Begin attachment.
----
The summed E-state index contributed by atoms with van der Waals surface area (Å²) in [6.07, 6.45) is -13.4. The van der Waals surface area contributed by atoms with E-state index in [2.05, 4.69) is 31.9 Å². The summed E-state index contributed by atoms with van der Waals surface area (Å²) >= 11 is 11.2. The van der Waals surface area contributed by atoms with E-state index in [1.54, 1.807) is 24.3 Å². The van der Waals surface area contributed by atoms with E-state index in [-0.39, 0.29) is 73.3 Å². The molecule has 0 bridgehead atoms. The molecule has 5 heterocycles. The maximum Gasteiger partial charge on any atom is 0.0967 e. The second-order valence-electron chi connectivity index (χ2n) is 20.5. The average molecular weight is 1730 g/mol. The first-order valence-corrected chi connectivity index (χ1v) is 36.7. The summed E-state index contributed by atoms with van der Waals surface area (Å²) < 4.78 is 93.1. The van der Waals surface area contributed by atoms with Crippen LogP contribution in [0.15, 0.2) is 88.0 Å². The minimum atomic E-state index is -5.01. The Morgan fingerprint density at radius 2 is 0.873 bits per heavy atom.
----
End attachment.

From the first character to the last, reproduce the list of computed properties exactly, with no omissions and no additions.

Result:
The summed E-state index contributed by atoms with van der Waals surface area (Å²) in [6.07, 6.45) is -13.4. The van der Waals surface area contributed by atoms with E-state index in [2.05, 4.69) is 31.9 Å². The summed E-state index contributed by atoms with van der Waals surface area (Å²) >= 11 is 11.2. The van der Waals surface area contributed by atoms with E-state index in [1.54, 1.807) is 24.3 Å². The van der Waals surface area contributed by atoms with E-state index in [-0.39, 0.29) is 73.3 Å². The molecule has 0 bridgehead atoms. The molecule has 5 heterocycles. The maximum Gasteiger partial charge on any atom is 0.0967 e. The second-order valence-electron chi connectivity index (χ2n) is 20.5. The average molecular weight is 1730 g/mol. The first-order valence-corrected chi connectivity index (χ1v) is 36.7. The summed E-state index contributed by atoms with van der Waals surface area (Å²) < 4.78 is 93.1. The van der Waals surface area contributed by atoms with Crippen LogP contribution in [0.15, 0.2) is 88.0 Å². The minimum atomic E-state index is -5.01. The Morgan fingerprint density at radius 2 is 0.873 bits per heavy atom.